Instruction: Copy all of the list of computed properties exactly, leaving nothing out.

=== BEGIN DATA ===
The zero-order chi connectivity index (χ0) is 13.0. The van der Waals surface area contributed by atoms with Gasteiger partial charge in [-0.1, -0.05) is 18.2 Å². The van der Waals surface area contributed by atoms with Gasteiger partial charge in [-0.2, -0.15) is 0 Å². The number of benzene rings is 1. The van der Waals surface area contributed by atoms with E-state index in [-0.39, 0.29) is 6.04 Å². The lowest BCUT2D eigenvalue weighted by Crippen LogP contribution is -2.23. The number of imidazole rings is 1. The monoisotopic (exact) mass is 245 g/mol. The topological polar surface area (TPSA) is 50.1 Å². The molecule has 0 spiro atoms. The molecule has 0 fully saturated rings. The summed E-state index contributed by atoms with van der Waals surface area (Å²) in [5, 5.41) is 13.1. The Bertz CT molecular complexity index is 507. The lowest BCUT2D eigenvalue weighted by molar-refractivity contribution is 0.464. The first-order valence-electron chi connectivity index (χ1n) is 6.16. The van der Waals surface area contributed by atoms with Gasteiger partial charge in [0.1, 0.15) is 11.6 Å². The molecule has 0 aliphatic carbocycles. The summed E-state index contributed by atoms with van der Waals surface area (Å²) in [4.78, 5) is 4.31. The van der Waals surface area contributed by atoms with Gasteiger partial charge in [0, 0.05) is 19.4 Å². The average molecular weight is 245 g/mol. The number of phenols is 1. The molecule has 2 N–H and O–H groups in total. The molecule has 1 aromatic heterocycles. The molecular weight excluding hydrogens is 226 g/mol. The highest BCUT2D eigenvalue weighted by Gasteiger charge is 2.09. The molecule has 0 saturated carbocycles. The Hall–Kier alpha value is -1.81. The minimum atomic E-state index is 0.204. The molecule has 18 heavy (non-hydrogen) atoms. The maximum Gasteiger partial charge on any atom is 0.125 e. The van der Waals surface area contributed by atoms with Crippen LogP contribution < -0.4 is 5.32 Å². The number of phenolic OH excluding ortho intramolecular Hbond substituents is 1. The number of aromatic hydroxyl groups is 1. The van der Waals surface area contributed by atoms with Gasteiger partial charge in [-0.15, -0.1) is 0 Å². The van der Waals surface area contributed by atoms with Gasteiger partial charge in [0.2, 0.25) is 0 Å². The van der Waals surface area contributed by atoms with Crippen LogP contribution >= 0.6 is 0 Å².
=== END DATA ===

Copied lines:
The zero-order chi connectivity index (χ0) is 13.0. The van der Waals surface area contributed by atoms with Gasteiger partial charge in [-0.1, -0.05) is 18.2 Å². The van der Waals surface area contributed by atoms with Gasteiger partial charge in [-0.2, -0.15) is 0 Å². The number of benzene rings is 1. The van der Waals surface area contributed by atoms with E-state index in [-0.39, 0.29) is 6.04 Å². The lowest BCUT2D eigenvalue weighted by Crippen LogP contribution is -2.23. The number of imidazole rings is 1. The monoisotopic (exact) mass is 245 g/mol. The topological polar surface area (TPSA) is 50.1 Å². The molecule has 0 spiro atoms. The molecule has 0 fully saturated rings. The summed E-state index contributed by atoms with van der Waals surface area (Å²) in [5, 5.41) is 13.1. The Bertz CT molecular complexity index is 507. The lowest BCUT2D eigenvalue weighted by molar-refractivity contribution is 0.464. The first-order valence-electron chi connectivity index (χ1n) is 6.16. The van der Waals surface area contributed by atoms with Gasteiger partial charge in [0.1, 0.15) is 11.6 Å². The molecule has 0 aliphatic carbocycles. The summed E-state index contributed by atoms with van der Waals surface area (Å²) in [4.78, 5) is 4.31. The van der Waals surface area contributed by atoms with Gasteiger partial charge in [0, 0.05) is 19.4 Å². The average molecular weight is 245 g/mol. The number of phenols is 1. The molecule has 2 N–H and O–H groups in total. The molecule has 1 aromatic heterocycles. The molecular weight excluding hydrogens is 226 g/mol. The highest BCUT2D eigenvalue weighted by Gasteiger charge is 2.09. The molecule has 0 saturated carbocycles. The Hall–Kier alpha value is -1.81. The minimum atomic E-state index is 0.204. The molecule has 18 heavy (non-hydrogen) atoms. The maximum Gasteiger partial charge on any atom is 0.125 e. The van der Waals surface area contributed by atoms with Crippen LogP contribution < -0.4 is 5.32 Å². The number of phenolic OH excluding ortho intramolecular Hbond substituents is 1. The number of aromatic hydroxyl groups is 1. The van der Waals surface area contributed by atoms with Gasteiger partial charge in [-0.15, -0.1) is 0 Å². The van der Waals surface area contributed by atoms with Gasteiger partial charge in [0.2, 0.25) is 0 Å². The van der Waals surface area contributed by atoms with Crippen LogP contribution >= 0.6 is 0 Å².